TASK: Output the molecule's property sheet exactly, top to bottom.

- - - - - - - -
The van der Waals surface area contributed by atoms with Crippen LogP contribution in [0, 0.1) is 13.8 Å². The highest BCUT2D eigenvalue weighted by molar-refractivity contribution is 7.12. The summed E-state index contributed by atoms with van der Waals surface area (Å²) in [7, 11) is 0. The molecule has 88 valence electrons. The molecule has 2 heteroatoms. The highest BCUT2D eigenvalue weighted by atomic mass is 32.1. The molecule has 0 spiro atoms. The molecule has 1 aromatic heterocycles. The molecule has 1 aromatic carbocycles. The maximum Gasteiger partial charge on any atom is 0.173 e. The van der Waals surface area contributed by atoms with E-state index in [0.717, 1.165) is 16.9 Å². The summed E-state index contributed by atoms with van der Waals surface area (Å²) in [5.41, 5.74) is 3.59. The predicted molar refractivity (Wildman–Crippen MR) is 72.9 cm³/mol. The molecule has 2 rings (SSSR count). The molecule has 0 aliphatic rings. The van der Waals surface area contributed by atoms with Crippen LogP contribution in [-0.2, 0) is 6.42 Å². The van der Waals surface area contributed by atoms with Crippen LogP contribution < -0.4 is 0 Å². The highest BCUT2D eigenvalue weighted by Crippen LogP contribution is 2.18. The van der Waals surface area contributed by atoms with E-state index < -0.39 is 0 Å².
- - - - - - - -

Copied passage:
The van der Waals surface area contributed by atoms with Crippen LogP contribution in [0, 0.1) is 13.8 Å². The highest BCUT2D eigenvalue weighted by molar-refractivity contribution is 7.12. The summed E-state index contributed by atoms with van der Waals surface area (Å²) in [7, 11) is 0. The molecule has 88 valence electrons. The molecule has 2 heteroatoms. The highest BCUT2D eigenvalue weighted by atomic mass is 32.1. The molecule has 0 spiro atoms. The molecule has 1 aromatic heterocycles. The molecule has 1 aromatic carbocycles. The maximum Gasteiger partial charge on any atom is 0.173 e. The van der Waals surface area contributed by atoms with E-state index in [0.717, 1.165) is 16.9 Å². The summed E-state index contributed by atoms with van der Waals surface area (Å²) in [5.41, 5.74) is 3.59. The predicted molar refractivity (Wildman–Crippen MR) is 72.9 cm³/mol. The molecule has 2 rings (SSSR count). The molecule has 0 aliphatic rings. The van der Waals surface area contributed by atoms with Crippen LogP contribution in [-0.2, 0) is 6.42 Å². The van der Waals surface area contributed by atoms with Crippen LogP contribution < -0.4 is 0 Å². The highest BCUT2D eigenvalue weighted by Crippen LogP contribution is 2.18. The van der Waals surface area contributed by atoms with E-state index < -0.39 is 0 Å².